These changes will be of relevance to UK-resident but non-domiciled individuals and to persons with a permanent establishment in the UK, for whom the location of the asset is a determinant of whether a charge will arise.
The annual taxable turnover limit which determines whether a person must be registered for VAT has been increased from £58,000 to £60,000.
The VAT anti-avoidance disclosure rules introduced in last year’s Budget, are to be amended in several ways.
First, a loophole is closed so that the regime now applies to schemes giving a tax advantage which does not appear on a VAT return, for example a scheme to reduce irrecoverable VAT.
Two further schemes are prescribed for disclosure: (i) schemes exploiting the difference between the UK’s treatment of vouchers and that of other Member States; and (ii) schemes designed to circumvent the effect of an election to waive exemption on supplies of land and property (often referred to as the “option to tax”).
In addition, a new “hallmark” of avoidance is being introduced to require disclosure of schemes that make use of face value vouchers with low redemption rates.
Special partial exemption methods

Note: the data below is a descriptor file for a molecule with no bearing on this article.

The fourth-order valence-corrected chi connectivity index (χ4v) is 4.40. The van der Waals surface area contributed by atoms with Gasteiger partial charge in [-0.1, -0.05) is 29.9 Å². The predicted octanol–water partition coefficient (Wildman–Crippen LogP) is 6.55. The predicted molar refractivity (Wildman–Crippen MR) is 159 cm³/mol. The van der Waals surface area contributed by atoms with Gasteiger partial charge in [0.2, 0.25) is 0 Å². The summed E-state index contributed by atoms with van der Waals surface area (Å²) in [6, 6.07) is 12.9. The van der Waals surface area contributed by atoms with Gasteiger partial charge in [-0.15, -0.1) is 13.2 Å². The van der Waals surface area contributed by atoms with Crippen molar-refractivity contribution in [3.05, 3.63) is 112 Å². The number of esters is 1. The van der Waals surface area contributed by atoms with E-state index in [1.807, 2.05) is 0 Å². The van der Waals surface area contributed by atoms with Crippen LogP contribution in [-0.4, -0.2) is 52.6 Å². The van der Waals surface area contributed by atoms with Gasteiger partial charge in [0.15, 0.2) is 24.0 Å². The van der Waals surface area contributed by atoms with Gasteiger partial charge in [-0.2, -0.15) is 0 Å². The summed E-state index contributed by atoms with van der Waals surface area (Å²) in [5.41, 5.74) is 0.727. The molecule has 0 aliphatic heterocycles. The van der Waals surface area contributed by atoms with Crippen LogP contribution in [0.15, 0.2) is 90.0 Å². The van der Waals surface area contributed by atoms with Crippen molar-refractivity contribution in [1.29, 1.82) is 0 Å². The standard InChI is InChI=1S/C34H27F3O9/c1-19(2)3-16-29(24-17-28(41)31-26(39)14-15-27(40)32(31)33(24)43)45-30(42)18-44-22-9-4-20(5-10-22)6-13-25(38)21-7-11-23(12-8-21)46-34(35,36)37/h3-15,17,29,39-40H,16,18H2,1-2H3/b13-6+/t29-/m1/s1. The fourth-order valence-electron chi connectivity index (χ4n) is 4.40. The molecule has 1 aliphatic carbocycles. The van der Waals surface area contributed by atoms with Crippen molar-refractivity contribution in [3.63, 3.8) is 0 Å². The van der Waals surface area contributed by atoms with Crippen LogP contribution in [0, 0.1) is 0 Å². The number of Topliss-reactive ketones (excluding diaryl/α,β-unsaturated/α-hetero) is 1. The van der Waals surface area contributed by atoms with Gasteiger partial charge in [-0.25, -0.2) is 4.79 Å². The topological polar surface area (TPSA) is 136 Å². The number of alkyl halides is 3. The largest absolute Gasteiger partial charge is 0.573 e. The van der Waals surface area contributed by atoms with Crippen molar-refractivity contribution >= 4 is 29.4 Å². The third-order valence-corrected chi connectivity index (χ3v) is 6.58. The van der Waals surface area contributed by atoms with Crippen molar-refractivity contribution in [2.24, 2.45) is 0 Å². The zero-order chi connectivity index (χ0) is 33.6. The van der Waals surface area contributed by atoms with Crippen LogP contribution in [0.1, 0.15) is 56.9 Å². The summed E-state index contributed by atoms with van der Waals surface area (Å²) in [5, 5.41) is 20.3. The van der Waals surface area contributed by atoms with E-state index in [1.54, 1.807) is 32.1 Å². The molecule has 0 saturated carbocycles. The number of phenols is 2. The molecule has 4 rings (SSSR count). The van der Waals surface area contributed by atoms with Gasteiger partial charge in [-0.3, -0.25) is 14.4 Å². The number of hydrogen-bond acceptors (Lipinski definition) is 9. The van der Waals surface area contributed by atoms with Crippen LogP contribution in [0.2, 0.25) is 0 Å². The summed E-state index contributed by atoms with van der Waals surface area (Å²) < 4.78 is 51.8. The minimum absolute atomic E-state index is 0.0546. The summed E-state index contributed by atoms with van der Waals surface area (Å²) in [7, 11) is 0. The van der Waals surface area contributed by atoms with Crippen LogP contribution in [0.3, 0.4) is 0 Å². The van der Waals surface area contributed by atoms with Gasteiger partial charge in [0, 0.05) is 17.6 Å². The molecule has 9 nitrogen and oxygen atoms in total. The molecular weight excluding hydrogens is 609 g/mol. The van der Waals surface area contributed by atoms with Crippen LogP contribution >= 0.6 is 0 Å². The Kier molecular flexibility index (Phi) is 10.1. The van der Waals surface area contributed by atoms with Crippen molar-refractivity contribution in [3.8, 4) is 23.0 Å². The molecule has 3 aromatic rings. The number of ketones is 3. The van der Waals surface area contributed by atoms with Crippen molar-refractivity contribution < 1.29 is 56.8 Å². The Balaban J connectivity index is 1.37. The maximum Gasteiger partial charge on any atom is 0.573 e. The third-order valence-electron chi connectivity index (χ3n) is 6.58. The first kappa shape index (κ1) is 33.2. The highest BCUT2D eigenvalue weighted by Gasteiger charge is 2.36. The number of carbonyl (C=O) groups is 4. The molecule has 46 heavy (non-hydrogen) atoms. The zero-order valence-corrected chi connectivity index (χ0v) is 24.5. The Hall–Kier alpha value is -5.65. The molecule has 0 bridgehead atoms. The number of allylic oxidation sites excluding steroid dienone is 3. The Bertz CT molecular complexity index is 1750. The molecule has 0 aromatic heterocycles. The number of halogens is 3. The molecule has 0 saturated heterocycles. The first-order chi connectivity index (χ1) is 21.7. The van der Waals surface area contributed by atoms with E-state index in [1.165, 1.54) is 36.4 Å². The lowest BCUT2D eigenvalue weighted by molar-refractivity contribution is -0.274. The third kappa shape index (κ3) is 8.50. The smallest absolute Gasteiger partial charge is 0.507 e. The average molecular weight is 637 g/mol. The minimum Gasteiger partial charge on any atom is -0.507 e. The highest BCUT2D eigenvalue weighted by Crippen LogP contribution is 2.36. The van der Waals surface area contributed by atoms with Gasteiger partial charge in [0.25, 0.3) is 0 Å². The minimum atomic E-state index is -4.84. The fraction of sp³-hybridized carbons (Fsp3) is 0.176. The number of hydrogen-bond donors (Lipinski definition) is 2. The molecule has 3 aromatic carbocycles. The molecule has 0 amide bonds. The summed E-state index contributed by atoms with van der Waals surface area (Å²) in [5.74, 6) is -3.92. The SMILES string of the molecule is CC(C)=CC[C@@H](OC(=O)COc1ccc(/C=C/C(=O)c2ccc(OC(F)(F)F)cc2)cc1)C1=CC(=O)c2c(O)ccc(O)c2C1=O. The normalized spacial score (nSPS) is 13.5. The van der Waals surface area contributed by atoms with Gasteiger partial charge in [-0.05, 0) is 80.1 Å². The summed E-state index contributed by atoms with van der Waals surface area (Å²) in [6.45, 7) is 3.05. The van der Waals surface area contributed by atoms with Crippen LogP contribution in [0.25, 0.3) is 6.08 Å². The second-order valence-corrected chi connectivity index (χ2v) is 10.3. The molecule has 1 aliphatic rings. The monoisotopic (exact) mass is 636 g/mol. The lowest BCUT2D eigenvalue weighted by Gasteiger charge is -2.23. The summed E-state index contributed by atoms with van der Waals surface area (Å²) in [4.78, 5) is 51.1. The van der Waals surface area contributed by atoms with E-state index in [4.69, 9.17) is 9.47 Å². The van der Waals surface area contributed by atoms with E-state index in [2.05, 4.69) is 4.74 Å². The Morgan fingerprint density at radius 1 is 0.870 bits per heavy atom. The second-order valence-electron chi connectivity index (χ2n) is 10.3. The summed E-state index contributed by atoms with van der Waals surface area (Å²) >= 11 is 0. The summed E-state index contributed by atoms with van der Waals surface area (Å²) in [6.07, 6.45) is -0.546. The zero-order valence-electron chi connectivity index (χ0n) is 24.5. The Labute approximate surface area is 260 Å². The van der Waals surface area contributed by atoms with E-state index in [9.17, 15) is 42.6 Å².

Several measures have been introduced which affect the treatment of partially exempt businesses (i.e. businesses that make both taxable and exempt supplies for VAT purposes). In particular, the new rules affect special methods agreed between such businesses and HM Customs and Excise for the purpose of computing input tax recovery. The rules affect the extent, process and operation of such agreements.
HM Customs and Excise may currently use a defence of “unjust enrichment” to resist a claim for recovery of overpaid VAT in certain circumstances, for example where the repayment of VAT incorrectly charged by a business would not be passed on to the customer that has borne the tax economically. In future, the tax authority can now apply this defence in respect of all claims for VAT except claims for input tax or the recovery of duplicated payments of tax.
Refund time limit
The three year limitation period applicable to refund claims is to be calculated from an earlier date than at present, depending upon how the overpayment has arisen.
Double tax relief for trade receipts